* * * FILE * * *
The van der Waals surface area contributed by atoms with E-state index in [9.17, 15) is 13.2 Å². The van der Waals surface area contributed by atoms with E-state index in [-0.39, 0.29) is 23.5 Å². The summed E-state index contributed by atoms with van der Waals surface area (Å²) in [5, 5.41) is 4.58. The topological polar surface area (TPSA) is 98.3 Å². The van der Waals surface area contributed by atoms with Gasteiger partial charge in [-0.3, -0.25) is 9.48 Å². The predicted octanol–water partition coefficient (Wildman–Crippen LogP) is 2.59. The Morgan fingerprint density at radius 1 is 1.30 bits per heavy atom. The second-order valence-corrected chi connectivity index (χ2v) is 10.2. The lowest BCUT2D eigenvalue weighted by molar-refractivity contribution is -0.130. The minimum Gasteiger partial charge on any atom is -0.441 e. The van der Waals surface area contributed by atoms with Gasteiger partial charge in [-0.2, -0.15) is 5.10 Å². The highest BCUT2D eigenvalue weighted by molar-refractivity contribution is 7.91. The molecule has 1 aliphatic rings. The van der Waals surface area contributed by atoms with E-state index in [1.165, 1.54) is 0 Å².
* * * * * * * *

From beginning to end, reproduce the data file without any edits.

The van der Waals surface area contributed by atoms with E-state index in [9.17, 15) is 13.2 Å². The van der Waals surface area contributed by atoms with E-state index in [-0.39, 0.29) is 23.5 Å². The summed E-state index contributed by atoms with van der Waals surface area (Å²) in [5, 5.41) is 4.58. The topological polar surface area (TPSA) is 98.3 Å². The van der Waals surface area contributed by atoms with Gasteiger partial charge in [-0.3, -0.25) is 9.48 Å². The predicted octanol–water partition coefficient (Wildman–Crippen LogP) is 2.59. The Morgan fingerprint density at radius 1 is 1.30 bits per heavy atom. The second-order valence-corrected chi connectivity index (χ2v) is 10.2. The lowest BCUT2D eigenvalue weighted by molar-refractivity contribution is -0.130. The minimum Gasteiger partial charge on any atom is -0.441 e. The van der Waals surface area contributed by atoms with Gasteiger partial charge in [-0.2, -0.15) is 5.10 Å². The highest BCUT2D eigenvalue weighted by molar-refractivity contribution is 7.91. The molecule has 1 aliphatic rings. The van der Waals surface area contributed by atoms with E-state index in [1.165, 1.54) is 0 Å².